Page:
TIP
ronmental issues discussed by the Shell and Chevron Corporations, all contained in
widely distributed resources.
Click on an underlined
hyperlink to visit that
site. For more tips like
this, visit (
i ).
GO
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SPONSORSHIP of programs and activities such as Canonʼs National “Envirothon” high
school competition and “Coke in Education Day.” Now, some high school regional and
state athletic championship games—and even regions themselves—have corporate
sponsors. Wells Fargo bank paid $12,000 for naming rights to an athletic conference
in central Arizona.
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CONTESTS sponsored by companies like Brainstorm USA through schools to obtain demographic information on students and parents for marketing purposes.
Companies are promised a potential market of over 14,000 teachers and two million
students.
PRIVATIZATION that shifts school or program management from public accountability
to private, for-profit corporations whose accountability is to stockholders, such as
Edison Schools, Inc. You have to wonder if teachers gain stock options after a yearʼs
tenure, where their loyalties lie.
CAN WE RELY ON TEACHERS?
“ The only genuinely educational use
I can see for corporate propaganda in
the classroom is to inoculate students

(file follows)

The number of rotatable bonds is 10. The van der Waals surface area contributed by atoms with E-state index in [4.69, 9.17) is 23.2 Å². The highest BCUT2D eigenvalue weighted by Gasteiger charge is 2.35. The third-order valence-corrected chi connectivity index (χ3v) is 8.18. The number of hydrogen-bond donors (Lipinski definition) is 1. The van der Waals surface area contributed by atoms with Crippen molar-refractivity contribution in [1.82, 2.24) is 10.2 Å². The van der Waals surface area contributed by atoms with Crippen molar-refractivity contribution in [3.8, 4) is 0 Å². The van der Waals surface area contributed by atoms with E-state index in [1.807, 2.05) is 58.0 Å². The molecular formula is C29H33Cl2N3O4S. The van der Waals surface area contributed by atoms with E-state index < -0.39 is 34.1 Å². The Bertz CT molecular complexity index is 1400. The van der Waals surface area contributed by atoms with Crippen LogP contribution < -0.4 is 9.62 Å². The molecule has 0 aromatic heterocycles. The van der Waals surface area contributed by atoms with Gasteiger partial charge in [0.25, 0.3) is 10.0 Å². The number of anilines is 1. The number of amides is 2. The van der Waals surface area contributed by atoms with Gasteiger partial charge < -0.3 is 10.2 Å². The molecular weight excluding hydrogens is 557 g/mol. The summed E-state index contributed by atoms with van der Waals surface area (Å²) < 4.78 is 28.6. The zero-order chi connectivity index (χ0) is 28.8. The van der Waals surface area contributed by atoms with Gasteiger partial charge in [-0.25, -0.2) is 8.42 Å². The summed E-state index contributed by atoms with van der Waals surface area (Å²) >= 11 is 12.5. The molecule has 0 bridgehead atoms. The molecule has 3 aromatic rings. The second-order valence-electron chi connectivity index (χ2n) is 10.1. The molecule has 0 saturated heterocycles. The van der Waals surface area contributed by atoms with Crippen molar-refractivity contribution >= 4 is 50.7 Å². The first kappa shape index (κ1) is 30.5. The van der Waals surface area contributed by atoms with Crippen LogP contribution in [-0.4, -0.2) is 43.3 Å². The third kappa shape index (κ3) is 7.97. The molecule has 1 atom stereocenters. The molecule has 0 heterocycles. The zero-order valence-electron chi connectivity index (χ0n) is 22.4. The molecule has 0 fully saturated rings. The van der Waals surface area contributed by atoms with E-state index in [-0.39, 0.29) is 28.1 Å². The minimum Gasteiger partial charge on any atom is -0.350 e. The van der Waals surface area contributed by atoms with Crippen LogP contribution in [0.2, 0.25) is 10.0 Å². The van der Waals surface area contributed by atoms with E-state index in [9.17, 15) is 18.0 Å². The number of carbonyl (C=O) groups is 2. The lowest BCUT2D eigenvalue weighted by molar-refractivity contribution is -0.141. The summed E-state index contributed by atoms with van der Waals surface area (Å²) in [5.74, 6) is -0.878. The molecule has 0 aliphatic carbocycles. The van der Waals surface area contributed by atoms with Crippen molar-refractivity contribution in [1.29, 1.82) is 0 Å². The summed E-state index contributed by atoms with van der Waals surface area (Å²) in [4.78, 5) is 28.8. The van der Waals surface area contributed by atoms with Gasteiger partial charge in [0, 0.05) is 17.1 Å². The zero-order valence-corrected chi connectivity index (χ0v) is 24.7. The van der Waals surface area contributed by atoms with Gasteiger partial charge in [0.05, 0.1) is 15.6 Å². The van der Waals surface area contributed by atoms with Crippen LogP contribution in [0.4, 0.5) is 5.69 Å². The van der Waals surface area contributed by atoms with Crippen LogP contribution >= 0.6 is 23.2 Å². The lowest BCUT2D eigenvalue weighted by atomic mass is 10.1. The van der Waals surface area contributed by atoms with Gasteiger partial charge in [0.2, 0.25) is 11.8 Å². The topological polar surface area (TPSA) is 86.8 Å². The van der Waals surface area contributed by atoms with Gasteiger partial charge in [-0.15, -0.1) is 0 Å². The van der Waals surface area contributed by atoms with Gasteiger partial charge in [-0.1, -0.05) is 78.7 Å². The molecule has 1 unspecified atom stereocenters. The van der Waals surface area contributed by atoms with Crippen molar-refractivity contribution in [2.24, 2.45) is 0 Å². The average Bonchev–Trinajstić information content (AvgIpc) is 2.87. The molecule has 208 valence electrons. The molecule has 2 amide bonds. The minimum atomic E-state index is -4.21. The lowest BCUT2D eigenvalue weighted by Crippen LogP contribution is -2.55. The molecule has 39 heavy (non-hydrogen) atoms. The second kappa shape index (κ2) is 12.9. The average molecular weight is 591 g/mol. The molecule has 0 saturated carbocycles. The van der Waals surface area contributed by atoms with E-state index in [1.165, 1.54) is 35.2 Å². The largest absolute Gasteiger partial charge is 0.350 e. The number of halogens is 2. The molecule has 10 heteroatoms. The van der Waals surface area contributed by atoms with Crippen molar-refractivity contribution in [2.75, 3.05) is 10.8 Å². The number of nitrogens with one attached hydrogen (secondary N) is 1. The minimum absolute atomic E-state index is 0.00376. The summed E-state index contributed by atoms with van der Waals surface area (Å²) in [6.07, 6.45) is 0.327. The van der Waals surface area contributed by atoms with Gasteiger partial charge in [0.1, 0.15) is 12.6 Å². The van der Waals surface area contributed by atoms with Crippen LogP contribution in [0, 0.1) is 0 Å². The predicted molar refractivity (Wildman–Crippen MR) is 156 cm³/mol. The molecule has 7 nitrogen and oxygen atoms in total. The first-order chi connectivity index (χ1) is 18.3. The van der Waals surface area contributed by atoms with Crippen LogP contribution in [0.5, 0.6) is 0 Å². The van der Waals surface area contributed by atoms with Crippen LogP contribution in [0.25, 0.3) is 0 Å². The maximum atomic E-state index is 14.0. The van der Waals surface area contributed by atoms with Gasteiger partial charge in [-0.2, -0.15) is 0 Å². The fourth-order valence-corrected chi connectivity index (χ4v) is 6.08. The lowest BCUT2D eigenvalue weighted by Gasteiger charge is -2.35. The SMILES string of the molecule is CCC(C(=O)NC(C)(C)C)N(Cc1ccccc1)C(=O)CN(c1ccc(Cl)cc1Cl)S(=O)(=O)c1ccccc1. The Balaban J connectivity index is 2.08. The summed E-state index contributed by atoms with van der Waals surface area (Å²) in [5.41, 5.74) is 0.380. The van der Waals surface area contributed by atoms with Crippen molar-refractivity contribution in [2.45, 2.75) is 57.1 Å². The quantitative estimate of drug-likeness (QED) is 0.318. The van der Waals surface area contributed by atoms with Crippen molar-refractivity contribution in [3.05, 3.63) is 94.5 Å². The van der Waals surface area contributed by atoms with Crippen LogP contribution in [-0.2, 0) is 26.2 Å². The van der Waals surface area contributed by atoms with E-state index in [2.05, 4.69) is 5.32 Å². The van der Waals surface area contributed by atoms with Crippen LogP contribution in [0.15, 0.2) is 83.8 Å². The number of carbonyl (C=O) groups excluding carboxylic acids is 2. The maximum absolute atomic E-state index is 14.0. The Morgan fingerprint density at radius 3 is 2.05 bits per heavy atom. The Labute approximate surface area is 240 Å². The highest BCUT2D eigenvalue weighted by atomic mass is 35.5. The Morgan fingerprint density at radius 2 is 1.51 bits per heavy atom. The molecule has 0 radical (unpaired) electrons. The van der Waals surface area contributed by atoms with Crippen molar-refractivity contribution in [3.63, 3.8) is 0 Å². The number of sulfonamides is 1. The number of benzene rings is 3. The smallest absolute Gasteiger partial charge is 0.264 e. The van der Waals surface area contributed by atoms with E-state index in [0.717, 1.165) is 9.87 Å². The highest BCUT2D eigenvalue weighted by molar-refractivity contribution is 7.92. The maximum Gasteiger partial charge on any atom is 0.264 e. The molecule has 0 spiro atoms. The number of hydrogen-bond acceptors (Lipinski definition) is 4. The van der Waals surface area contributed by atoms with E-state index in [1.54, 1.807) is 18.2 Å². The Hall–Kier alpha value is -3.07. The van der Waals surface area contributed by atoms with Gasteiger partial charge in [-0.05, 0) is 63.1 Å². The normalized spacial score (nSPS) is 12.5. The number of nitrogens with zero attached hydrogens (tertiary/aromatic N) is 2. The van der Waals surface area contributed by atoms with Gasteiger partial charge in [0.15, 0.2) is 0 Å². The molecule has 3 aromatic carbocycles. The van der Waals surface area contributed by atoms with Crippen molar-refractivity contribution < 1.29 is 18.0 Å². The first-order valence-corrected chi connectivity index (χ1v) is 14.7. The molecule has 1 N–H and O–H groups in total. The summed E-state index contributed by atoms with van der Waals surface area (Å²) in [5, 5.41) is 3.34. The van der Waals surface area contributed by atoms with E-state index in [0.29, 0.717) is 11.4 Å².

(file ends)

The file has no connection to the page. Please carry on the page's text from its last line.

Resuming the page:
against it, so that they will not swallow
it uncritically without considering other
sides of the question.”
— David Lunney, teacher, Greenville, NC
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While some argue that teachers can serve as gatekeepers against biased messages
often found in sponsored materials, most teachers haven't been taught how, may not
see the need, or lack knowledge in the topic addressed. Similarly, claiming teachers
can defuse advertising messages in sponsored materials and programs and salvage
something worthwhile from them is like using textbooks containing gender or ethnic
discrimination and claiming it's a good way to teach about diversity.
WHY TARGET KIDS AT SCHOOL?
America's kids represent a large and growing market. Elementary-aged children spend
around $15 billion per year and influence another $160 billion of their parentsʼ spending. Teenagers have even greater economic clout, spending $57 billion personally and
another $36 billion of their familiesʼ money annually.
Are Corporations Solving Financial Troubles? Taxpayers fund classroom time that is be-
ing wasted on ads. A 1998 study by educator Alex Molnar and economist Max Sawicky
indicated that taxpayers in the U.S. pay $1.8 billion per year for the class time—twelve
minutes spent by students on the required nine out of ten school days—lost to Channel
One. Channel One's commercials alone cost taxpayers $300 million per year, and taxpayer cost for just the advertising time exceeds the equipmentʼs total value.
So what can we do about all this?